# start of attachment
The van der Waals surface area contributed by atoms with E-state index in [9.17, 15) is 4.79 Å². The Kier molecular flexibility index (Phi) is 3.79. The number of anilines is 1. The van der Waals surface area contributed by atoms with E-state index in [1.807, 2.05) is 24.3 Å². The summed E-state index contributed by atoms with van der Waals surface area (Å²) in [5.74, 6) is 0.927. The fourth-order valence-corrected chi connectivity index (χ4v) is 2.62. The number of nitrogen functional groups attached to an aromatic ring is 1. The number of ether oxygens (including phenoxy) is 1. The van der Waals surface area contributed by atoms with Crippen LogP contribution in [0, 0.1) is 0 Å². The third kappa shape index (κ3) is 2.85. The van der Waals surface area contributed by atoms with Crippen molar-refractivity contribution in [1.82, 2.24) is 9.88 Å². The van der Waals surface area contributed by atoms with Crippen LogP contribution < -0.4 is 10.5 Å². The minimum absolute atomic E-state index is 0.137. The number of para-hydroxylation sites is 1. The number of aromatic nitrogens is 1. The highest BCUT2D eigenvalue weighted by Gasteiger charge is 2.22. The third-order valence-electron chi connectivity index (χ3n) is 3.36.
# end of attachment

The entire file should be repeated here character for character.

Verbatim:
The van der Waals surface area contributed by atoms with E-state index in [9.17, 15) is 4.79 Å². The Kier molecular flexibility index (Phi) is 3.79. The number of anilines is 1. The van der Waals surface area contributed by atoms with E-state index in [1.807, 2.05) is 24.3 Å². The summed E-state index contributed by atoms with van der Waals surface area (Å²) in [5.74, 6) is 0.927. The fourth-order valence-corrected chi connectivity index (χ4v) is 2.62. The number of nitrogen functional groups attached to an aromatic ring is 1. The number of ether oxygens (including phenoxy) is 1. The van der Waals surface area contributed by atoms with Crippen LogP contribution in [0, 0.1) is 0 Å². The third kappa shape index (κ3) is 2.85. The van der Waals surface area contributed by atoms with Crippen molar-refractivity contribution in [1.82, 2.24) is 9.88 Å². The van der Waals surface area contributed by atoms with Crippen LogP contribution < -0.4 is 10.5 Å². The minimum absolute atomic E-state index is 0.137. The number of para-hydroxylation sites is 1. The number of aromatic nitrogens is 1. The highest BCUT2D eigenvalue weighted by Gasteiger charge is 2.22. The third-order valence-electron chi connectivity index (χ3n) is 3.36.